Car buying can be a tedious task because it requires a great deal of time and research to find the right car at the right price. These days, however, consumers aren’t limited to the inventory at local car dealerships. Consumers have the capability of browsing cars all over the world to find exactly what they want. Sometimes looking a little further can help you get a great deal. Buying a car overseas is actually not as complicated as you might think and it can ensure you have the perfect set of wheels in your driveway. Whether you are looking for a rare European model or you have just found a much cheaper sale price, shopping overseas can prove to be a beneficial option. Here are a few things to keep in mind to make the process easier.
Make Sure You Are Dealing with a Reputable Seller
If you are considering purchasing a car overseas, this isn’t the time to seek out a Craigslist ad. Rather, look for established dealers that have a good reputation. Do a lot of research to be sure the dealer or seller is legitimate and try to work with a seller who has dealt with overseas transactions before so they can help guide you through the process. There is always the possibility of being scammed, losing money, and never receiving your car. Since there is always this risk, make sure you really do your research to avoid a possible scam.
Make Sure the Car Meets American Standards
You may have found a deal that seems too good to be true but there is a possibility that it actually is. When you are looking to purchase a vehicle overseas, you need to make sure the car meets American emissions and safety standards. You can run into this problem with certain European models. They might meet the requirements of their own country but you could run into potential problems when you bring that car home. You can visit epa.gov for additional details on the standards and requirements for purchasing a car overseas.
Budget for Taxes
Don’t be fooled by the price of a car overseas. Remember to factor in the taxes that you will have to pay when you bring the car home. There is a good chance you will not pay taxes on the vehicle overseas but find out what the taxes will be when you register the vehicle in the United States and don’t forget to budget for these additional taxes.
Check the Warranty Details
Many vehicles come with some sort of warranty so you need to find out if the vehicle is covered under the manufacturer’s warranty once you bring it home to the U.S. You will need to see if there is a local repair shop close by that can service your vehicle.
Shop for the Best Money Transfer Service
If you plan on purchasing a vehicle overseas you will need to send the appropriate funds abroad to pay for the vehicle. Although your first option might be to wire the funds through your bank, this will cost you a fee and sometimes these fees are pretty high. You could save yourself a lot of money by using a specialist money transfer service that offers better exchange rates and lower fees than most banks.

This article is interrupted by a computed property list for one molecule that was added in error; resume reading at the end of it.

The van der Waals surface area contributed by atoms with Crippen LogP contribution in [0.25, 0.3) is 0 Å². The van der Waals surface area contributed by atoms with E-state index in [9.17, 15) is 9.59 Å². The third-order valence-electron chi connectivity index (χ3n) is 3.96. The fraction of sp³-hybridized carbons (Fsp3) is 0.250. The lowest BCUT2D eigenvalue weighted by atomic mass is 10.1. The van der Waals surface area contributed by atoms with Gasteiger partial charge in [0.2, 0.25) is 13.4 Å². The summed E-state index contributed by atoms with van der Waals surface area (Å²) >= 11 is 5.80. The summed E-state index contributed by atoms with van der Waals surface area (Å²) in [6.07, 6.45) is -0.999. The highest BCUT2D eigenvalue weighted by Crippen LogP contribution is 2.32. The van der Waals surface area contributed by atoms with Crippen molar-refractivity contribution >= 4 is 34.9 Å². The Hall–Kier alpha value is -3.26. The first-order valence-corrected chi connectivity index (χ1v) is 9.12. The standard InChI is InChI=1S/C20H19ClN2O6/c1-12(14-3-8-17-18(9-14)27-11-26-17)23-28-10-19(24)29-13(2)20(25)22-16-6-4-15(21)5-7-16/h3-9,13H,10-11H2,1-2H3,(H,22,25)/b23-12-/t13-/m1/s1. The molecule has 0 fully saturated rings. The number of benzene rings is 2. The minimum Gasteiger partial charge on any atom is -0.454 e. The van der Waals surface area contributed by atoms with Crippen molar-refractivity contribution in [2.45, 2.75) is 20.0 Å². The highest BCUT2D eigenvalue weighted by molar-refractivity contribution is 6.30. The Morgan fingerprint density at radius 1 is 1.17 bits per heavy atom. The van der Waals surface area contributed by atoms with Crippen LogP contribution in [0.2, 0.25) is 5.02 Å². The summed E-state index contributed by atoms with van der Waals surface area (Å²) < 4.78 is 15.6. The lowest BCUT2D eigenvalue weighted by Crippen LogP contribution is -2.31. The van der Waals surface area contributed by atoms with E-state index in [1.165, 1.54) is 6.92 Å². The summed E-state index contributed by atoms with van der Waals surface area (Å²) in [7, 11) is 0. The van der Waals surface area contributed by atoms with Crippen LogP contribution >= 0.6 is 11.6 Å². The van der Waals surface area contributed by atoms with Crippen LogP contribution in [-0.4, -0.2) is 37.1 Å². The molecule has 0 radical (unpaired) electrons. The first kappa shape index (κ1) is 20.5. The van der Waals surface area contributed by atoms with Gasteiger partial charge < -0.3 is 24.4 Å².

Get the Right Documentation
It is important to make sure you have the right paperwork for buying a car overseas and bringing it back home. You can visit the U.S. Customs and Border Patrol website for a listing of these documentation requirements. Typically you will need a bill of sale, the foreign registration, and the bill of lading from your shipping company. You will also have to pay the import taxes on your vehicle.
Find an Experienced Shipping Company
Again, this isn’t the time to be looking for the lowest possible price. It is much more important to look for a reputable shipping company that has experience dealing with international car shipping. Read reviews and online testimonials and even ask the shipping company to provide you with a few references. You also want to be sure the shipping company provides insurance for your vehicle during transport.
Frequently Asked Questions
Answers to Your Car Moving Questions
The hardest thing for people researching car moving companies to understand is that the prices they are getting are not hard and fast gaurantees, but rather ESTIMATES of what one company thinks it will take to get a vehicle moved promptly versus another company's opinion of what it will take. Don't be fooled, there are not carriers committed to take your vehicle at these quoted prices, the company you choose will still have to get to work getting a carrier to commit to move it at the price they quote you.
Your total price breaks down into two parts, the broker's fee (or 'deposit' as everyone calls it) and the carriers fee (your COD amount) Make no mistake about this, EVERYONE YOU ARE GETTING SALES CALLS FROM IS GOING TO BROKER YOUR MOVE. In this industry, there are brokers who try to fool you into thinking that they are the actual carriers and there are an equal amount of carriers who sell themselves on the fact that they have a truck or two but are not being honest about the fact that they broker out 90% of the orders they book. Here is a quick easy way to tell, if a company takes an up front fee, whether they call it a deposit or any other name, they are a broker. Carriers do not take any payment until the vehicle is delivered.
In our opinion, you are crazy to do so. Have you ever been paid up front for the work that you perform for your employer? Why would you pay a fee up front when there are reliable and trustworthy companies like ours that won't ask for it until we provide you with your carriers details?
The average transit time from pick up to delivery on any vehicle going coast to coast will be between one and two weeks. From there you can figure your transit time based on how far your vehicle is traveling, i.e. from either coast to the Midwest might average 3-7 days.